Reagan's Limousine and Keely’s Motor
Curator Matt Anderson examines President Reagan’s 1972 Lincoln continental limousine at the Henry Ford Museum in Dearborn, MI.
Curator of art and artifacts at the Academy of Natural Sciences, Bob Peck, discusses some of the mysterious specimens in John James Audubon’s landmark book “Birds of America.”
These bullets at the Senator John Heinz History Center in Pittsburgh, PA, are some of the only remaining artifacts from the Allegheny Arsenal, the site of a deadly disaster during the Civil War. But was the explosion at the arsenal an accident or an act of confederate sabotage?
Peter Schoening's ax on display at the Bradford Washburn American Mountaineering Museum in Golden, CO. Schoening used the axe to save the lives of 4 of his fellow climbers on a 1953 expedition on K2.
Bob Peck with John James Audubon’s impressive book at the Academy of Natural Sciences in Philadelphia, PA. A few of the birds in the extensive collection are still a mystery to scientists.
On March 30, 1981 John Hinkley, Jr. fired 6 shots at President Reagan and his staff outside the Hilton hotel in Washington, DC. A special agent immediately ducked President Reagan behind the door of his armored limousine, now on display at the Henry Ford Museum in Dearborn, MI. A sharp pain in Reagan’s chest lead him to believe that he had broken a rib during the incident, but doctors were shocked to discover that he had actually been shot. A close inspection of the limousine reveals that one of the bullets ricocheted off the limousine’s door and hit the president in the chest – stopping only an inch from his heart.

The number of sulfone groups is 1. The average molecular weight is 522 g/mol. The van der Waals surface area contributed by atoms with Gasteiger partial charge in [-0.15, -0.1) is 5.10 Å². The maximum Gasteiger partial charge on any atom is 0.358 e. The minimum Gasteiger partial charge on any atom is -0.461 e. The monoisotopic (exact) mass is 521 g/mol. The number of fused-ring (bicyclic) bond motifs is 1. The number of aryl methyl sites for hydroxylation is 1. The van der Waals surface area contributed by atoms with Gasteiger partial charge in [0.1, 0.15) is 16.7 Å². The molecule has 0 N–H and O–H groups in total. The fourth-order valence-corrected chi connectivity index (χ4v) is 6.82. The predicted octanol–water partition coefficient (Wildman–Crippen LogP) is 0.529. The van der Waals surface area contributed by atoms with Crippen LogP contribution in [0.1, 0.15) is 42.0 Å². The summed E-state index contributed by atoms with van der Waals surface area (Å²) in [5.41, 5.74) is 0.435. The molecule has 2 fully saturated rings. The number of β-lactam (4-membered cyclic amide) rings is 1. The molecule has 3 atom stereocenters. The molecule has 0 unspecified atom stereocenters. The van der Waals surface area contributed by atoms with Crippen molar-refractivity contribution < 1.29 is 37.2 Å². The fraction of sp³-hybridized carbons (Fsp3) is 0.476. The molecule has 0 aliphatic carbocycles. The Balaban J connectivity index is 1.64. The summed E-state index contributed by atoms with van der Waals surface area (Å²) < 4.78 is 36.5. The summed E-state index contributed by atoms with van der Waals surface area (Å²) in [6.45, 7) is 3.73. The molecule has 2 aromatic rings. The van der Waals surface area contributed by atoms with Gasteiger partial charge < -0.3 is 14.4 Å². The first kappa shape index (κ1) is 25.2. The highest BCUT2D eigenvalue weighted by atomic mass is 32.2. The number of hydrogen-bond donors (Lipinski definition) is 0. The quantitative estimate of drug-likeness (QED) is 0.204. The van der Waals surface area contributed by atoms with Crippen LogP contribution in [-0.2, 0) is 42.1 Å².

The crew shoots Phil Powers at the Bradford Washburn American Mountaineering Museum in Golden, CO, where he discusses mountaineer Peter Schoening’s heroic act.
A model of the International Space Station at the Museum of Flight in Seattle, WA.
An artifact on display at the Turn of the Century Electrotherapy Museum in West Palm Beach, FL. The museum is also home to a negative that is the only surviving evidence of John Keely’s elaborate hoax. In 1872 he claimed that he had invented a new motor that ran on the magical and mysterious power of “the force.” After he died it became clear that his motor was not the revolutionary machine he claimed it to be.